This book was immensely helpful to me in coming to understand not only the theology and history of the reformations but how the reformations have reverberated throughout history even now in our own time. I came to appreciate my own faith tradition more and pray that we all may be one someday. If you take history seriously this cannot help but cause you to think about your own faith tradition and why you believe what you believe.

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Authoritative

Best overview of the Reformation on the market. The narrator does an excellent job and has a very good pronunciation of non English words throughout the book .

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Amazing Large-Scale Introduction

I think that Eire's Reformations would be a fine addition to a seminary reading list. Carlos Eire, a Yale Historian and Cuban refugee to the USA, brings together a TON of scholarship around the "early modern period" from 1450 to 1650, making this volume a trove of academic sources for the excited reader. See, for example, the bibliography (70+ pages), which is organized by topic. Nice. Really nice. Makes a feller want to drop everything and go study history at Yale.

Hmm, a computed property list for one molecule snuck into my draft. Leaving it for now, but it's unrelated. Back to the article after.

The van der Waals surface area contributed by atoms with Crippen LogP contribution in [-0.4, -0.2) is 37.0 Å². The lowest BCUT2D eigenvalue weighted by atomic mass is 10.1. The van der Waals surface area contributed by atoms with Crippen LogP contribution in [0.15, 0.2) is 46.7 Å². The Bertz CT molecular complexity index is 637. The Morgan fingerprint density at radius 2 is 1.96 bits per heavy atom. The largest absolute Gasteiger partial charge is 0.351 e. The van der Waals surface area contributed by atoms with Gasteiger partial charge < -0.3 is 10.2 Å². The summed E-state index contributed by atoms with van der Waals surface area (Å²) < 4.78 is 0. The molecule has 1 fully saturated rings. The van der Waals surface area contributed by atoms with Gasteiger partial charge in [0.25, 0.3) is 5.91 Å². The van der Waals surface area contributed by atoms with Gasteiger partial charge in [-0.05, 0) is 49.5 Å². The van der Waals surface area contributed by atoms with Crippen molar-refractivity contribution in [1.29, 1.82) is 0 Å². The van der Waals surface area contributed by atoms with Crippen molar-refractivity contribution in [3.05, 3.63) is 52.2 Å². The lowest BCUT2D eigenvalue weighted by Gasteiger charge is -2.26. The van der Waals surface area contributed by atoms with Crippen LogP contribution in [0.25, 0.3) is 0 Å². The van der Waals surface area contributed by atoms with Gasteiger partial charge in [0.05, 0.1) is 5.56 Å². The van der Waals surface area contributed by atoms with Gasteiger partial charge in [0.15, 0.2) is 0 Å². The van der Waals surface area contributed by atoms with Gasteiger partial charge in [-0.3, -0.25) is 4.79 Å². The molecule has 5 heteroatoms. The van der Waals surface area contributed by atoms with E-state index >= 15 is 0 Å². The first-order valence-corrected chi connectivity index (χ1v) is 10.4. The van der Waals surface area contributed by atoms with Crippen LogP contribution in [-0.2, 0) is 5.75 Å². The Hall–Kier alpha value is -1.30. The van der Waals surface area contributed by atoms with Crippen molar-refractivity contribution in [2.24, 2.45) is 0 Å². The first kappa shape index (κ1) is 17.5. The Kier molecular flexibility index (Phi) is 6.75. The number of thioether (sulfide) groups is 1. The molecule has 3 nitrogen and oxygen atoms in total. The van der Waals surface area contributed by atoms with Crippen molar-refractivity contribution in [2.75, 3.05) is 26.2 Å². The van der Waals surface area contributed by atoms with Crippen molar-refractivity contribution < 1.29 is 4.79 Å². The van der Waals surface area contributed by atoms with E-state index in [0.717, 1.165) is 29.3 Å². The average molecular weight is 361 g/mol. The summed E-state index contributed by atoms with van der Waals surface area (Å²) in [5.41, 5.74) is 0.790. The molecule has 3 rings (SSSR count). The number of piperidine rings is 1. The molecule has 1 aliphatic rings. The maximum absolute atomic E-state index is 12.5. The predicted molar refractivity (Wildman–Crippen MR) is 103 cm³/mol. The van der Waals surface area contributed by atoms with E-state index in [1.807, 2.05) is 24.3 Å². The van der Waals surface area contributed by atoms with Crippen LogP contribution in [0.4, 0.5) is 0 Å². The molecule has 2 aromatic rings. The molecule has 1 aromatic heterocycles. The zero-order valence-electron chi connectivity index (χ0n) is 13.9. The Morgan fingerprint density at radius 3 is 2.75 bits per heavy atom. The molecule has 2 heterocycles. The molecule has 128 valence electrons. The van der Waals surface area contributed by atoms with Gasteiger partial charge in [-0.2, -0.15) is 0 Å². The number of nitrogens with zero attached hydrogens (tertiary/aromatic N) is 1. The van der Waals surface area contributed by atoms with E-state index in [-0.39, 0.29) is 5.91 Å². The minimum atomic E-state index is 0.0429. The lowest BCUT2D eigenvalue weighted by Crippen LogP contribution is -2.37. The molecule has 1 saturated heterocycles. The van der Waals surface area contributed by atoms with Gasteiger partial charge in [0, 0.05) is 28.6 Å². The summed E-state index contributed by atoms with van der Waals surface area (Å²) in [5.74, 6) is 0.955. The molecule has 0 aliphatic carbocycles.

Eire posits not a Reformation as of one, but Reformations as of many. He demonstrates the cross-pollination but focuses on the independence of the various Reformations. Thus, he sets the "Reformations" in their contexts and details how, heavily influenced by the Reformations, Europe descended into warfare culminating in the Thirty Years' War and finally in the Peace of Westphalia in 1648. By that time (and ever since), the religious and theological struggles of the Reformation held much less social, political, and martial sway in Europe.

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Super

As a cradle Roman Catholic seeking a deeper history not written by a R.C. and not as boring as a text book this account has been superior. This is an interest holding tome.

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Superb....an absolute must read.